I did the only thing that made sense – I decided to turn to God, the presence I had always felt in my life, for answers.
I read the Qur’an in English, re-read parts of it. Then I read it in Arabic. Then I read my father’s books on religious instruction that he’d been insisting that I pick up in place of the fantasy novels I tended to favour. I read and I read and I read, and I came to my own conclusions. And mostly, what I concluded was that a lot of what I’d been taught was bullshit.
Islam wasn’t about restricting the freedoms of women – it was about protecting them, and it was a lot more permissive than I’d ever been led to believe. Islam wasn’t about doctrine and dogma – it was about living freely and happily, about willingly giving one’s life in service to God. Islam wasn’t about hatred of outsiders, but rather about accepting that God loved us all equally, in ways that transcended our understanding of the word “love”, and it was up to us to accept that love into our lives. Islam wasn’t about judgement – it was about forgiveness, leniency, mercy. The more I read, the more I found examples of our Prophet Muhammad (peace be upon him) judging others lightly and preaching forgiveness over punishment. I found that God hadn’t commanded me to live joylessly, but to live a life of love and compassion, to reach out to others and live God’s love through my actions.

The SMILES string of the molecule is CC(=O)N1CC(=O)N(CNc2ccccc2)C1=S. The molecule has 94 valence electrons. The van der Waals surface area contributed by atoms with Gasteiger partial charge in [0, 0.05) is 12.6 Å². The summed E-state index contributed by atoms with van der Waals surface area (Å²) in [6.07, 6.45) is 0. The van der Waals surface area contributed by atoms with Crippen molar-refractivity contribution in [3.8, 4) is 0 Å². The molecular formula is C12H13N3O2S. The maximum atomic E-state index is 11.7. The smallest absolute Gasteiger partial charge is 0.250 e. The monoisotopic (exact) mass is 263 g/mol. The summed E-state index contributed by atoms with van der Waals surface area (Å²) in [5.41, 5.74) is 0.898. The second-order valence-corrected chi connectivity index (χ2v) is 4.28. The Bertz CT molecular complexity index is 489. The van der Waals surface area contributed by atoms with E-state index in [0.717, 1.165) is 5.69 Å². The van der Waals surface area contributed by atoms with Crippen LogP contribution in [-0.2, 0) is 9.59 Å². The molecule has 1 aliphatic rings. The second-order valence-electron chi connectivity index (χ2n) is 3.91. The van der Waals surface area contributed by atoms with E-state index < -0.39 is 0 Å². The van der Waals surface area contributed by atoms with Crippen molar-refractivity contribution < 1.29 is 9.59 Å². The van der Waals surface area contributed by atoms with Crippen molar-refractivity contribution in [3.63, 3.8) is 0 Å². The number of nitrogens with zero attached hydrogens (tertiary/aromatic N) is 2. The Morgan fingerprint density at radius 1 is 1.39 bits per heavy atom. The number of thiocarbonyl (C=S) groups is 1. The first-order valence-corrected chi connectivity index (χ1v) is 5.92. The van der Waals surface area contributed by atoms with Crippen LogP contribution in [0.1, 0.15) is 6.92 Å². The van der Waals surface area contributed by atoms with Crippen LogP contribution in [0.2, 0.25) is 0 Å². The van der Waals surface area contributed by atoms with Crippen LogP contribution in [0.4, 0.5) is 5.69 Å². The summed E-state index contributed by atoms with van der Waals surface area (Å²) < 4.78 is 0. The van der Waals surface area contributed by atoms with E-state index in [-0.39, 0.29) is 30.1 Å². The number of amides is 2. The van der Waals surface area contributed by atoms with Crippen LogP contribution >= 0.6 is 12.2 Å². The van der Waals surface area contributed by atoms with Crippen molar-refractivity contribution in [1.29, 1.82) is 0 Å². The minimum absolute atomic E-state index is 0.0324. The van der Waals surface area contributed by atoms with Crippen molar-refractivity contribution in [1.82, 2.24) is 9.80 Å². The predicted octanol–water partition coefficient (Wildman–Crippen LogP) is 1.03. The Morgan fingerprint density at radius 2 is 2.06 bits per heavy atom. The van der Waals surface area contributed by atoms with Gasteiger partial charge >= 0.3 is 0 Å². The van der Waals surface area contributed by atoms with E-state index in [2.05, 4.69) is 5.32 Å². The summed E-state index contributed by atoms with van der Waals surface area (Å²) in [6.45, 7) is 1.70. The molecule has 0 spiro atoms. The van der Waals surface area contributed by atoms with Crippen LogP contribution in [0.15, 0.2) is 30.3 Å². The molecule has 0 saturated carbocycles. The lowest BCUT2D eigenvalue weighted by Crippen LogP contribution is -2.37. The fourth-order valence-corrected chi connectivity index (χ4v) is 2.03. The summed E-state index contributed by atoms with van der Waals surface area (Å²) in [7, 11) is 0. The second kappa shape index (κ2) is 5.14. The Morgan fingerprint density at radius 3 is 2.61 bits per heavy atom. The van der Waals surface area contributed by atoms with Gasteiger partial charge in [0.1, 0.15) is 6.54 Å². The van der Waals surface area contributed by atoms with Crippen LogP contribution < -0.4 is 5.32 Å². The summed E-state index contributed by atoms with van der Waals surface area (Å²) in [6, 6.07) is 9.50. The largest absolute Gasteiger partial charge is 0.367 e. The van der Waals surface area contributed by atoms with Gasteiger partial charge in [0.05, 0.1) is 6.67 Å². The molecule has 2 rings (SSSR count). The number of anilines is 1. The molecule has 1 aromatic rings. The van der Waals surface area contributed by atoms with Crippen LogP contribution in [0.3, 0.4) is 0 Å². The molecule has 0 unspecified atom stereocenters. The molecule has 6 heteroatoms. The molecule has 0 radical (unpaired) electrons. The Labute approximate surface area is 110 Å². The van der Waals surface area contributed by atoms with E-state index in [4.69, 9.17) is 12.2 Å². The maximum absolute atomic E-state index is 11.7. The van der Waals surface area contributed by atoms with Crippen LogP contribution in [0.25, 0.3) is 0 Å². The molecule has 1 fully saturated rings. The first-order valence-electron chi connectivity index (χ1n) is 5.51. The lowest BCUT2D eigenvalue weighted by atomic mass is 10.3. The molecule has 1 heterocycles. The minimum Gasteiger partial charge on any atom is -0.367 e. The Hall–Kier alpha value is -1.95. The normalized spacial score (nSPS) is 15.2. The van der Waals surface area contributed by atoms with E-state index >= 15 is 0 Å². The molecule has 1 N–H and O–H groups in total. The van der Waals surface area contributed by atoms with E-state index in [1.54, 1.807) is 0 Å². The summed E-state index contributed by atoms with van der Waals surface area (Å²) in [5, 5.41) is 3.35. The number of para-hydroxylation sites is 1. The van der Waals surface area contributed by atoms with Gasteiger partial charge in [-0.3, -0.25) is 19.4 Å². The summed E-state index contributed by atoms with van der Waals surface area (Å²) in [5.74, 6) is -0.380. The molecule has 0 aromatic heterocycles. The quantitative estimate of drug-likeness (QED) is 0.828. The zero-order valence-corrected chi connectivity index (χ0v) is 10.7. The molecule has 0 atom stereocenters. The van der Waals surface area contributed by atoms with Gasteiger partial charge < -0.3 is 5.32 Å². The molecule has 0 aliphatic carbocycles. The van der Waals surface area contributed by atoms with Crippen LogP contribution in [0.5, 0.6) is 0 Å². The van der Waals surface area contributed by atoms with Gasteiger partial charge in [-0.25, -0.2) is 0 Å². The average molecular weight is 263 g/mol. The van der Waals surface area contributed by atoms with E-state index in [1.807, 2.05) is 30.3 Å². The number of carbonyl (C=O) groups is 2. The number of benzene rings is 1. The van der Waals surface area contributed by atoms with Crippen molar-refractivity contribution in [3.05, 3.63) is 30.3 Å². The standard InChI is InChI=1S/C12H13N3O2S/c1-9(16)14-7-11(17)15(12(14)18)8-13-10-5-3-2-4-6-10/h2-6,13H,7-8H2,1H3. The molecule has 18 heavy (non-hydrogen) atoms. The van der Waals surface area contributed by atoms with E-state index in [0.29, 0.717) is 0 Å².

My father made something of a judgemental error by commanding me to study my faith. By doing so, he hoped I would find things to reinforce what I had been taught all of my life, things that would make me a more obedient daughter, a meeker Muslim. What happened couldn’t have been further from what he planned. In Islam, I found freedom from preaching, from dogma, from rules designed to keep me quiet and subservient and unquestioning. I found a voice and a purpose, I realised that I was here, in this place, at this time, to do as much good as I could for as many people as I could, in whatever way I could – even if those ways weren’t the ways others had envisioned for me.
Islam freed me. It made me more confident in myself and my abilities. It gave me a sense of my own worth and my place in the world that I’d never had when my life consisted of following other people’s rules.
I love God, as the commandment goes, with all my heart, and all my soul, and all my mind. I live that love every day in my interactions with my fellow human beings. That is the great gift Islam has given me – through my surrender to God, I have found love and peace and happiness.
There are many ways in which I disagree with traditional Islamic teachings. At a later date, I might talk about some of them and why I believe the Qur’an supports the way I live my life as well as the way other people choose to live theirs. But that is another talk, for another time.
I am Jay, a Muslim. I believe that there is no God but God, and that Muhammad is God’s messenger. Islam has freed me and helped me become the person I am today. I am eternally grateful.